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Queer Editorial

bluecomic.jpg Scenes of a graphic nature
 

There are plenty of scenes of a graphic nature in the original book of the award-winning film Blue Is The Warmest Colour (mainly because it’s a comic book i.e. there are loads of pictures in it…).

The book was better. That’s usually the cry when someone sees one of their favourite reads translated to the big screen, but the film version of Blue Is The Warmest Colour has won plaudits a-go-go right across the board and the source material has been overlooked somewhat. That may have something to do with the fact that it’s in French, and it may have something to do with the fact that it’s a comic, a medium that many people instinctively turn their noses up at. It’s now been translated into English however, so we can all have a gander (although that combination of words and pictures has perturbed some of the punters on Amazon, one of them giving it a one-star review, noting: “When I bought it I thought that it was a written book, not a cartoon comic.” A cartoon comic – love it!). The story concerns Clementine, a high school student, who is taken to a gay bar by her best friend. There she becomes captivated by Emma, a punky lass with blue hair, and the pair embark on a passionate relationship. The comic is the work of Julie Maroh and it can only be a good thing that her sensitive rendering of this bittersweet love-story is starting to get the recognition it deserves.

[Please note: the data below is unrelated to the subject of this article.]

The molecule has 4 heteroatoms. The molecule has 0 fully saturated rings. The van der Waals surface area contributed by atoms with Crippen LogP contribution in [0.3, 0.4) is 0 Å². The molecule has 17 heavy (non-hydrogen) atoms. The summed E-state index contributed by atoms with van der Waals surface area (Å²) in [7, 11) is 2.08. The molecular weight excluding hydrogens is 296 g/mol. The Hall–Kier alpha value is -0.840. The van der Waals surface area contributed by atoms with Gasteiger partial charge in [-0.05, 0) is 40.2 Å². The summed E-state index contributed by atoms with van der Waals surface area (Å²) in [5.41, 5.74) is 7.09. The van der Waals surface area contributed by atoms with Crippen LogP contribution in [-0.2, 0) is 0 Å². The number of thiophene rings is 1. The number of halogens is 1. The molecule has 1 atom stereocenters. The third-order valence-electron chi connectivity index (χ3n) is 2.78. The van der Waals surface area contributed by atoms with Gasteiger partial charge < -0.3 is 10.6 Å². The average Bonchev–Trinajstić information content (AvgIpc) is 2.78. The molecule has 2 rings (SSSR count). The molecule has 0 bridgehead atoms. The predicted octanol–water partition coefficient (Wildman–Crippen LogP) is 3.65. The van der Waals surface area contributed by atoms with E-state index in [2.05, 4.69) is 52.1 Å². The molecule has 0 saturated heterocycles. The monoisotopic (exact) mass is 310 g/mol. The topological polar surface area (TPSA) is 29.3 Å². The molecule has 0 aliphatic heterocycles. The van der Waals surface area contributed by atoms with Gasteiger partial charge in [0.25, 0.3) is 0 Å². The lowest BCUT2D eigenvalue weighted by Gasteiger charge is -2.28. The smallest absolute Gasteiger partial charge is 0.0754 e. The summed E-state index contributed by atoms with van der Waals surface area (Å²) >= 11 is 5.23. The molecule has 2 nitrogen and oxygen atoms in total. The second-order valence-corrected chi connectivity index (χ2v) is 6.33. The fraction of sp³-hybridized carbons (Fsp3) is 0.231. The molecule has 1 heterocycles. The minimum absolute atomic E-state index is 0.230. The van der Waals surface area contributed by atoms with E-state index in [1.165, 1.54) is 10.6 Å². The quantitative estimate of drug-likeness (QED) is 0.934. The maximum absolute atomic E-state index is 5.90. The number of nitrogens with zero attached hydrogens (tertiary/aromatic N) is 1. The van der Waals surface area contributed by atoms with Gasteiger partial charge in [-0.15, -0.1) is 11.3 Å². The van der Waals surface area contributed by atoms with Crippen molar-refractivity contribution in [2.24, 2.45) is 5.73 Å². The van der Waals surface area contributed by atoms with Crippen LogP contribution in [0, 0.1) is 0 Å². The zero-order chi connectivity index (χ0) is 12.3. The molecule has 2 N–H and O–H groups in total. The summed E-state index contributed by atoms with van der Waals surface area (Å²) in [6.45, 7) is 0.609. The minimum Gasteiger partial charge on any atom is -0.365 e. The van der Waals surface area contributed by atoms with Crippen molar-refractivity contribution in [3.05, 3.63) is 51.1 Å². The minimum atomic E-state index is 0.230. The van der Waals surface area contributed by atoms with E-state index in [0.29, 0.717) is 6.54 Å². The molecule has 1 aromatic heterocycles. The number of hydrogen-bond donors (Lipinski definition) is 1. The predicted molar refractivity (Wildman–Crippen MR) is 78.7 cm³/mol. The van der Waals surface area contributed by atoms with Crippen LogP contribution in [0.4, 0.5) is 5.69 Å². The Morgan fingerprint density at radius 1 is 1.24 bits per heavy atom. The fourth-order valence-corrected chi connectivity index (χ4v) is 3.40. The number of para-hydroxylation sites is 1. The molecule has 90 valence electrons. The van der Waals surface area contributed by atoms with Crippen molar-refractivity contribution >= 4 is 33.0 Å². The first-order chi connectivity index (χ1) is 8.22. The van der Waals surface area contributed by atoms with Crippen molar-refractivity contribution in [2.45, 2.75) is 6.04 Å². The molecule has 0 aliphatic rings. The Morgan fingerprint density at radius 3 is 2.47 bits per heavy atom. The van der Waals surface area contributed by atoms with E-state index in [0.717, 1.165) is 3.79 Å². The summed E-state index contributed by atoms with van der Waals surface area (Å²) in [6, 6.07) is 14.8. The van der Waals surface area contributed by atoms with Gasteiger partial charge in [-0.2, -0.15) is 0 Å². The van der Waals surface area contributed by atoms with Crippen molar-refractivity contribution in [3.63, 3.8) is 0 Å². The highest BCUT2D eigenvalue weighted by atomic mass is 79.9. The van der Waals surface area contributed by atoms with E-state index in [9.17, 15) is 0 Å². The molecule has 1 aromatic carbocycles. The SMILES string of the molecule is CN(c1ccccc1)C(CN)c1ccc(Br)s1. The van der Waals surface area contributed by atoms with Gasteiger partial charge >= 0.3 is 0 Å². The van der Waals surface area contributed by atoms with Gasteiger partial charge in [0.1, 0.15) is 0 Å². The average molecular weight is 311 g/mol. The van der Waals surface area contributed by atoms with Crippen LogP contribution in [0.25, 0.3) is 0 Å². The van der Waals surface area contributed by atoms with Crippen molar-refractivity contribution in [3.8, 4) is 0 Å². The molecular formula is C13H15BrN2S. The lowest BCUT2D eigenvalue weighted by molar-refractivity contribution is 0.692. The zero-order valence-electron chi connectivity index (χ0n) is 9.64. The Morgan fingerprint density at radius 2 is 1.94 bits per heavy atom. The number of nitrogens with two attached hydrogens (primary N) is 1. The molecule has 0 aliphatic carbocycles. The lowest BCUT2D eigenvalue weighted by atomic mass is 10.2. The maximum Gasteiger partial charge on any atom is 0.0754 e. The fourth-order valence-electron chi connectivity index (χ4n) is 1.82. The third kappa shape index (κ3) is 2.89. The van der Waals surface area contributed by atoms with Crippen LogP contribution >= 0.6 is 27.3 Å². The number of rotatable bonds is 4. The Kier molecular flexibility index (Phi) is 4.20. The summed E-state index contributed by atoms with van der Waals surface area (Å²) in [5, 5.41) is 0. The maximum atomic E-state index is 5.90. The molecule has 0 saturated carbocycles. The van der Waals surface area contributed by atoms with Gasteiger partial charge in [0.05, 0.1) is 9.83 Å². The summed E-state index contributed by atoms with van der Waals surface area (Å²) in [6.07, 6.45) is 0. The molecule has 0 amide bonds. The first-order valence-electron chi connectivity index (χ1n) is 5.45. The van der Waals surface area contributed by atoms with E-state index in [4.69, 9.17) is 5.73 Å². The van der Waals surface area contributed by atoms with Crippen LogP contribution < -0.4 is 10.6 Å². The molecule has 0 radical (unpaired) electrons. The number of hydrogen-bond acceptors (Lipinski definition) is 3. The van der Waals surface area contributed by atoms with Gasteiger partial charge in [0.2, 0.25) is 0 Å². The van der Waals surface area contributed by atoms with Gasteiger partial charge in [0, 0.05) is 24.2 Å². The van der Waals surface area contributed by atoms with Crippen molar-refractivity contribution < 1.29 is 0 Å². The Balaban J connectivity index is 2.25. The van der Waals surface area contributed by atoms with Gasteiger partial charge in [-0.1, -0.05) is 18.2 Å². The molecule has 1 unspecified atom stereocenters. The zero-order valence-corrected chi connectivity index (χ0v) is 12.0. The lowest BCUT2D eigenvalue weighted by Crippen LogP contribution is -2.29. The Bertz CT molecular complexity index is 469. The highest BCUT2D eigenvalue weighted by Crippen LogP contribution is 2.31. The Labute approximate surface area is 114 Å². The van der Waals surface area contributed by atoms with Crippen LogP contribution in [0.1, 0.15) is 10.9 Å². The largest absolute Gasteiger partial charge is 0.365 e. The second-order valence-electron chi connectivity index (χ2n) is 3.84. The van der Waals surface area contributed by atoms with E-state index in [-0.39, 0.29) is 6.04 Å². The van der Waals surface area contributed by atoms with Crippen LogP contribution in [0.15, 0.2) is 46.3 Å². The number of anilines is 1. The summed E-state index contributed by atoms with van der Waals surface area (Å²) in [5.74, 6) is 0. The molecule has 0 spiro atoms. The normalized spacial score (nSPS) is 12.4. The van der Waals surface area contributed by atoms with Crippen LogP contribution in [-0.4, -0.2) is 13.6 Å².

Blue is the Warmest Color is published by Arsenal Pulp Press.